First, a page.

Opinion

Sunday alcohol sales

Supporters of Sunday alcohol sales in York County apparently were right. There was a pent-up desire in residents to have the choice to buy a drink on Sunday.

The ballot question on Sunday sales passed with ease on Election Day, with 63 percent of voters supporting it. The 55,302 votes in favor of Sunday sales were 1,183 more than GOP presidential candidate John McCain received in the county.

A separate local question that allowed Tega Cay stores to sell alcohol for off-premise consumption also passed overwhelmingly.

The thrust of the campaign to permit Sunday sales in county restaurants and bars that serve food was an economic one. Merchants long have argued that they were losing customers on Sundays because they couldn't offer alcohol with meals or to fans who came to watch NFL football games.

Instead, diners would drive across the state line to go to restaurants in the Charlotte area where Sunday alcohol sales have been legal. Many local restaurant owners have stories about tables of Sunday customers who got up and left after learning they couldn't buy drinks.

But last Sunday, the first Sunday on which alcohol legally could be served throughout York County, the picture was different. York County pubs and restaurants were bustling, and sales that were normally slow on Sunday were heavy.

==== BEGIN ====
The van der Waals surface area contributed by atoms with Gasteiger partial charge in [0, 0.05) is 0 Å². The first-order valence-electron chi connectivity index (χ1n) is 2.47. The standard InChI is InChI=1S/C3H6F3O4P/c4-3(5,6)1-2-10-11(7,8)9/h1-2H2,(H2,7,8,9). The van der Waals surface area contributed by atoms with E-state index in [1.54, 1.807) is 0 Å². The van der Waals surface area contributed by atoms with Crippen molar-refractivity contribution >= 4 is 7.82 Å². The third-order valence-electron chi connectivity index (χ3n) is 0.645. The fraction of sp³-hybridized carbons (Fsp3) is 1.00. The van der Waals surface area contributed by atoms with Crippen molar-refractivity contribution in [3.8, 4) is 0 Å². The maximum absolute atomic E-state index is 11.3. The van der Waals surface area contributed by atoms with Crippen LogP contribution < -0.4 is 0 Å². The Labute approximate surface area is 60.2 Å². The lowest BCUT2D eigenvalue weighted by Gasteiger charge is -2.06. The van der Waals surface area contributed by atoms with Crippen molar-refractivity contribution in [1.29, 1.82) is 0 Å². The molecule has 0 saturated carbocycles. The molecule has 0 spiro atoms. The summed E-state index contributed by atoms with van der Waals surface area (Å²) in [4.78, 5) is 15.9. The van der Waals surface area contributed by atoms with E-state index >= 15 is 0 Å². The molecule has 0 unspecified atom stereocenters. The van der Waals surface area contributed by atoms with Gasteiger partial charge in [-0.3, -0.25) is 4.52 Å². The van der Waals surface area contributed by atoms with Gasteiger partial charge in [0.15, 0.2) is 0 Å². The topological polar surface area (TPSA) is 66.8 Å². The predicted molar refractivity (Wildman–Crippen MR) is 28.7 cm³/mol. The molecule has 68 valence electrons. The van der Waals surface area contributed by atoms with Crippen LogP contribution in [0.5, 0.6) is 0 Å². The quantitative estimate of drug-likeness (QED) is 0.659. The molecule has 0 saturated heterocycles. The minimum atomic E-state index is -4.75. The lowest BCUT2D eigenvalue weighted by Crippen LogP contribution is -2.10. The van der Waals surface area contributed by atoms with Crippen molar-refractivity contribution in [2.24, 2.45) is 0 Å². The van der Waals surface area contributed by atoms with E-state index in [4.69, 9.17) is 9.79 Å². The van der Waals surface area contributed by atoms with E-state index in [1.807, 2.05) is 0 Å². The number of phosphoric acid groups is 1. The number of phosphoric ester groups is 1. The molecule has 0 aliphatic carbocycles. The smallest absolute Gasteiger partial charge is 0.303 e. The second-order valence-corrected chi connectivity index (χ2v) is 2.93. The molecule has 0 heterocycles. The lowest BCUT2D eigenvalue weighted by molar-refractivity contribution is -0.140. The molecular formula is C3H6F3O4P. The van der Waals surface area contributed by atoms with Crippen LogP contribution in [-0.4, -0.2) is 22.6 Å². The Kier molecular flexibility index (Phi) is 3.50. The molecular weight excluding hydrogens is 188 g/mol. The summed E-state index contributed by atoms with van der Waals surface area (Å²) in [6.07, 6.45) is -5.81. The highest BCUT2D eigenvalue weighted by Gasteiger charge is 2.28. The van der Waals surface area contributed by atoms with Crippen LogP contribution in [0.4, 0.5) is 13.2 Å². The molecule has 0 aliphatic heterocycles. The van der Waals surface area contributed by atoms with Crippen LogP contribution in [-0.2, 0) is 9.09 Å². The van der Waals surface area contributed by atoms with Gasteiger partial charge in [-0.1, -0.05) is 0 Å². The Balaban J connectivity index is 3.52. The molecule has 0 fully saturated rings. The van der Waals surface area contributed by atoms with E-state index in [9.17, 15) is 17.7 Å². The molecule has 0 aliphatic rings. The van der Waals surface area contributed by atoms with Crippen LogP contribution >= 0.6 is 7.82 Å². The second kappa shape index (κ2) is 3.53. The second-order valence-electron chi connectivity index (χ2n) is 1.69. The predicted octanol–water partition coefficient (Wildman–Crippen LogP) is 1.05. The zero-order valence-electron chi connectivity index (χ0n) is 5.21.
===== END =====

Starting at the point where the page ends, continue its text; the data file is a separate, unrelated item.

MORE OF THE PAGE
Restaurant owners are quick to note that they aren't trying simply to increase the trade in alcohol, but rather, to entice more customers. Alcohol sales generate food sales, which drive up overall profits.

That is not simply a theory. Sales have increased in Rock Hill since Sunday alcohol sales were approved in a local referendum in 2006. Now, restaurants in the rest of the county can compete on a level playing field.

Those who worry about safety might be reassured by the fact that Rock Hill police have seen no uptick in drunken driving or alcohol-related accidents resulting from legalized Sunday sales. In fact, it could be argued that those who drink locally reduce their risk because they don't have to drive to and from Charlotte to get a drink on Sundays.

That said, people must drink responsibly wherever they imbibe. Driving while intoxicated is both illegal and dangerous, no matter how close the destination is.

Nonetheless, the risk is no greater on Sundays than it is on other days of the week. The difference now is that people have a choice on Sundays that they didn't have before.

The voters decided -- by a lopsided margin -- that York County should allow that choice. We think voters made the right decision and that it will be a significant shot in the arm for local commerce.

Bustling restaurants seem to bear out the contention that people want Sunday alcohol sales.

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